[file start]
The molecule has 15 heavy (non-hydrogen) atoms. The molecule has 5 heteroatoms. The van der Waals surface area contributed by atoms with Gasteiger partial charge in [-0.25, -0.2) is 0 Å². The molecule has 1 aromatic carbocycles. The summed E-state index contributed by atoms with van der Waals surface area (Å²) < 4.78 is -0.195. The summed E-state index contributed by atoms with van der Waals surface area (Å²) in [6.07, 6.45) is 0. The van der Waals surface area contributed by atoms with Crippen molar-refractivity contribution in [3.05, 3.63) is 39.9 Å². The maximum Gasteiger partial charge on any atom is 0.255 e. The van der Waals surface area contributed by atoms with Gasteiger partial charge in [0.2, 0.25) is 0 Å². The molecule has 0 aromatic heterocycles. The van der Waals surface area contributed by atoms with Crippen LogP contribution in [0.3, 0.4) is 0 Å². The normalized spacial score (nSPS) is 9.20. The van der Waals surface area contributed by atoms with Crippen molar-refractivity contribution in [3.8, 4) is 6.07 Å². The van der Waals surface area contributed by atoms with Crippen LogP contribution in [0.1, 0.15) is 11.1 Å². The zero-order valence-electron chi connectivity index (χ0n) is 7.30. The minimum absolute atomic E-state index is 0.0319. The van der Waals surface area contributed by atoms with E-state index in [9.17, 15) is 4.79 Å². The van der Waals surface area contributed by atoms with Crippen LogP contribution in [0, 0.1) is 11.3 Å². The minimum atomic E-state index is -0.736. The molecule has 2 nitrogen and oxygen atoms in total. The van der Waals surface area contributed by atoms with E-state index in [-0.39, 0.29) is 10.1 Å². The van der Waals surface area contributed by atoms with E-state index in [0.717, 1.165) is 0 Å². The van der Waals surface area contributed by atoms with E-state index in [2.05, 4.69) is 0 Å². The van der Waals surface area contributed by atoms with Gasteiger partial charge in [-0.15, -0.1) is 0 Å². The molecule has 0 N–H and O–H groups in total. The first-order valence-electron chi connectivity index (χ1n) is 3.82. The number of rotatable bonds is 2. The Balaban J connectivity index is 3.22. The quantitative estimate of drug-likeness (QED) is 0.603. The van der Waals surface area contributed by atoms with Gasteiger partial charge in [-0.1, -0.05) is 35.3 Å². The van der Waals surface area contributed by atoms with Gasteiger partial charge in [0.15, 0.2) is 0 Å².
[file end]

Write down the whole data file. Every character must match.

The molecule has 15 heavy (non-hydrogen) atoms. The molecule has 5 heteroatoms. The van der Waals surface area contributed by atoms with Gasteiger partial charge in [-0.25, -0.2) is 0 Å². The molecule has 1 aromatic carbocycles. The summed E-state index contributed by atoms with van der Waals surface area (Å²) < 4.78 is -0.195. The summed E-state index contributed by atoms with van der Waals surface area (Å²) in [6.07, 6.45) is 0. The van der Waals surface area contributed by atoms with Crippen molar-refractivity contribution in [3.05, 3.63) is 39.9 Å². The maximum Gasteiger partial charge on any atom is 0.255 e. The van der Waals surface area contributed by atoms with Gasteiger partial charge in [0.2, 0.25) is 0 Å². The molecule has 0 aromatic heterocycles. The van der Waals surface area contributed by atoms with Crippen LogP contribution in [0.3, 0.4) is 0 Å². The normalized spacial score (nSPS) is 9.20. The van der Waals surface area contributed by atoms with Crippen molar-refractivity contribution in [3.8, 4) is 6.07 Å². The van der Waals surface area contributed by atoms with Crippen LogP contribution in [0.1, 0.15) is 11.1 Å². The zero-order valence-electron chi connectivity index (χ0n) is 7.30. The minimum absolute atomic E-state index is 0.0319. The van der Waals surface area contributed by atoms with E-state index in [9.17, 15) is 4.79 Å². The van der Waals surface area contributed by atoms with Crippen LogP contribution in [0, 0.1) is 11.3 Å². The minimum atomic E-state index is -0.736. The molecule has 2 nitrogen and oxygen atoms in total. The van der Waals surface area contributed by atoms with E-state index in [-0.39, 0.29) is 10.1 Å². The van der Waals surface area contributed by atoms with E-state index in [0.717, 1.165) is 0 Å². The van der Waals surface area contributed by atoms with E-state index in [2.05, 4.69) is 0 Å². The van der Waals surface area contributed by atoms with Gasteiger partial charge in [-0.15, -0.1) is 0 Å². The molecule has 0 N–H and O–H groups in total. The first-order valence-electron chi connectivity index (χ1n) is 3.82. The number of rotatable bonds is 2. The Balaban J connectivity index is 3.22. The quantitative estimate of drug-likeness (QED) is 0.603. The van der Waals surface area contributed by atoms with Gasteiger partial charge in [-0.1, -0.05) is 35.3 Å². The van der Waals surface area contributed by atoms with Gasteiger partial charge in [0.15, 0.2) is 0 Å².